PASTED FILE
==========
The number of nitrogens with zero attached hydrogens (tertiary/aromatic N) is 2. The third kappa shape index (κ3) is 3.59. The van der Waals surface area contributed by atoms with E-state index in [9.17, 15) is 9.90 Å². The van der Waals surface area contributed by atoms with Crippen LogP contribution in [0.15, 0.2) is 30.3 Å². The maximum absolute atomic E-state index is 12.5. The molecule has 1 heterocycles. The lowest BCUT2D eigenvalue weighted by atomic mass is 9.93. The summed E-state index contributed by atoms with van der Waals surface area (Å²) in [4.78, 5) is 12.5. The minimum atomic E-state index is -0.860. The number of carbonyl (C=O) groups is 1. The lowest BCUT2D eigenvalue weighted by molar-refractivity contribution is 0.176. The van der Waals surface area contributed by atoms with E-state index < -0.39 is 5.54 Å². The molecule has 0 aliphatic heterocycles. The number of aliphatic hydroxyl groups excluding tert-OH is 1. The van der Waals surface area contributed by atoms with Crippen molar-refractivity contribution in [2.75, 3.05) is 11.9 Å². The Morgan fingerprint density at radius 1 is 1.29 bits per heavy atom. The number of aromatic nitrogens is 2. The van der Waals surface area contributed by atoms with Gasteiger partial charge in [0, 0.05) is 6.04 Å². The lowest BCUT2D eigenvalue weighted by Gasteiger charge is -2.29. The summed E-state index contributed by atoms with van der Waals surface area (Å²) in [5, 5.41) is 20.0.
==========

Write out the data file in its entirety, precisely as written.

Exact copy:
The number of nitrogens with zero attached hydrogens (tertiary/aromatic N) is 2. The third kappa shape index (κ3) is 3.59. The van der Waals surface area contributed by atoms with E-state index in [9.17, 15) is 9.90 Å². The van der Waals surface area contributed by atoms with Crippen LogP contribution in [0.15, 0.2) is 30.3 Å². The maximum absolute atomic E-state index is 12.5. The molecule has 1 heterocycles. The lowest BCUT2D eigenvalue weighted by atomic mass is 9.93. The summed E-state index contributed by atoms with van der Waals surface area (Å²) in [4.78, 5) is 12.5. The minimum atomic E-state index is -0.860. The number of carbonyl (C=O) groups is 1. The lowest BCUT2D eigenvalue weighted by molar-refractivity contribution is 0.176. The van der Waals surface area contributed by atoms with E-state index < -0.39 is 5.54 Å². The molecule has 0 aliphatic heterocycles. The number of aliphatic hydroxyl groups excluding tert-OH is 1. The van der Waals surface area contributed by atoms with Crippen molar-refractivity contribution in [2.75, 3.05) is 11.9 Å². The Morgan fingerprint density at radius 1 is 1.29 bits per heavy atom. The number of aromatic nitrogens is 2. The van der Waals surface area contributed by atoms with Gasteiger partial charge in [0, 0.05) is 6.04 Å². The lowest BCUT2D eigenvalue weighted by Gasteiger charge is -2.29. The summed E-state index contributed by atoms with van der Waals surface area (Å²) in [5, 5.41) is 20.0.